Predictive genetic testing of children for adult-onset diseases and psychological harm
Journal of Medical Ethics 2008 April; 34(4): 275-278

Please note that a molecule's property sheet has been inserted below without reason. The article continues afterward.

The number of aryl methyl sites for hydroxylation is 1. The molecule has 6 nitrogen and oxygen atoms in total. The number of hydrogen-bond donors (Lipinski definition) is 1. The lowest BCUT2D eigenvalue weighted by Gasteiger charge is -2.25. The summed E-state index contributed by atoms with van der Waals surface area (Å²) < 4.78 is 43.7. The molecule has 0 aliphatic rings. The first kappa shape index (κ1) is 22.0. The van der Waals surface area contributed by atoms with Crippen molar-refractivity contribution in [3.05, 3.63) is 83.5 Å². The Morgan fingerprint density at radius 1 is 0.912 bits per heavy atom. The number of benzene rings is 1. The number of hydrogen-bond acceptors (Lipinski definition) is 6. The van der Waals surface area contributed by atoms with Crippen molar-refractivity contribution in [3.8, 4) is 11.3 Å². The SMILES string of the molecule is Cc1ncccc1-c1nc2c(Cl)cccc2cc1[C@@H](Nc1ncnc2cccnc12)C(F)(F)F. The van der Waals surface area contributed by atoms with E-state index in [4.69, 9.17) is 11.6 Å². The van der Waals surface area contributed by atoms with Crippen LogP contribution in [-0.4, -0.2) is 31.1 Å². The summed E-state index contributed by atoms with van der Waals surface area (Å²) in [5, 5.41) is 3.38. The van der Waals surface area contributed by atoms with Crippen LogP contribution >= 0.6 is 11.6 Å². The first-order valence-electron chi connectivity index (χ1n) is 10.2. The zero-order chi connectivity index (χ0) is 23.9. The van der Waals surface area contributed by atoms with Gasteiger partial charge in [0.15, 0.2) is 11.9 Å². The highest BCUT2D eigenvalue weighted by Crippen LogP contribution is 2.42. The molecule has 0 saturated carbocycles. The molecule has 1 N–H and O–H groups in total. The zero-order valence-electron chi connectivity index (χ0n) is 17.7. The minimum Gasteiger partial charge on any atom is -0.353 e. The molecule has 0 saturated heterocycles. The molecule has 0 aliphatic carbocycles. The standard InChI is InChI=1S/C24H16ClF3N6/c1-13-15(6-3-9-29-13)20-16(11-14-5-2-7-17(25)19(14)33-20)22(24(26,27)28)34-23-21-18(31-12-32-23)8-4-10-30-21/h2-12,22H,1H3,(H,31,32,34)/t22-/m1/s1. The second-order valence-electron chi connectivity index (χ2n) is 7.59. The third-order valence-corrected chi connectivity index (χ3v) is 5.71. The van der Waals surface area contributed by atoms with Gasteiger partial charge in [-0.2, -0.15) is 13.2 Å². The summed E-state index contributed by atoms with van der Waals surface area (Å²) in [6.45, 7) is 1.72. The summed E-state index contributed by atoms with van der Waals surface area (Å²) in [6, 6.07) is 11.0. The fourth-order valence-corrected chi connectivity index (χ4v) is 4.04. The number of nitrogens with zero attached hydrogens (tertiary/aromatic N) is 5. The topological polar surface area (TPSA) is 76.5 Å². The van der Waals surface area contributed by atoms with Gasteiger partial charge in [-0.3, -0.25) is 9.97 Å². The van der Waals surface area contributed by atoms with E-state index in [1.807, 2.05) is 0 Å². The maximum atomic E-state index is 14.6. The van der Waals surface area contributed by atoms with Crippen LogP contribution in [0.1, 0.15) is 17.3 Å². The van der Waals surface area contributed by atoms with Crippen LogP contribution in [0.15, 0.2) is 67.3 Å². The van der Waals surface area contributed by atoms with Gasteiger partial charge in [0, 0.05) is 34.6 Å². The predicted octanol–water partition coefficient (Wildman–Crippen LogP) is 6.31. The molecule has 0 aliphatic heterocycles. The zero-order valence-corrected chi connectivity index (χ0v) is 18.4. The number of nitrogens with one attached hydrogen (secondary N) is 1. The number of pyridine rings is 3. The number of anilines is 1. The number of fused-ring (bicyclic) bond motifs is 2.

One of the central arguments given to resist testing currently healthy, asymptomatic children for adult-onset diseases is that they may be psychologically harmed by the knowledge gained from such tests. In this discussion I examine two of the most serious arguments: children who are tested may face limited futures, and that testing may result in damage to the child's self esteem (where the test result returns a positive diagnosis). I claim that these arguments do not stand up to critical evaluation. In conclusion, whilst I do not suggest that all at-risk children should be tested for adult-onset diseases we ought to listen carefully to some parental requests for such testing because the putative psychological harms may not be as significant or likely as initially thought. This is because parents generally have the best interests of their children at heart and if they are properly supported and educated about predictive genetic testing and the possible consequences, then the risk of psychological harms occurring may be ameliorated.
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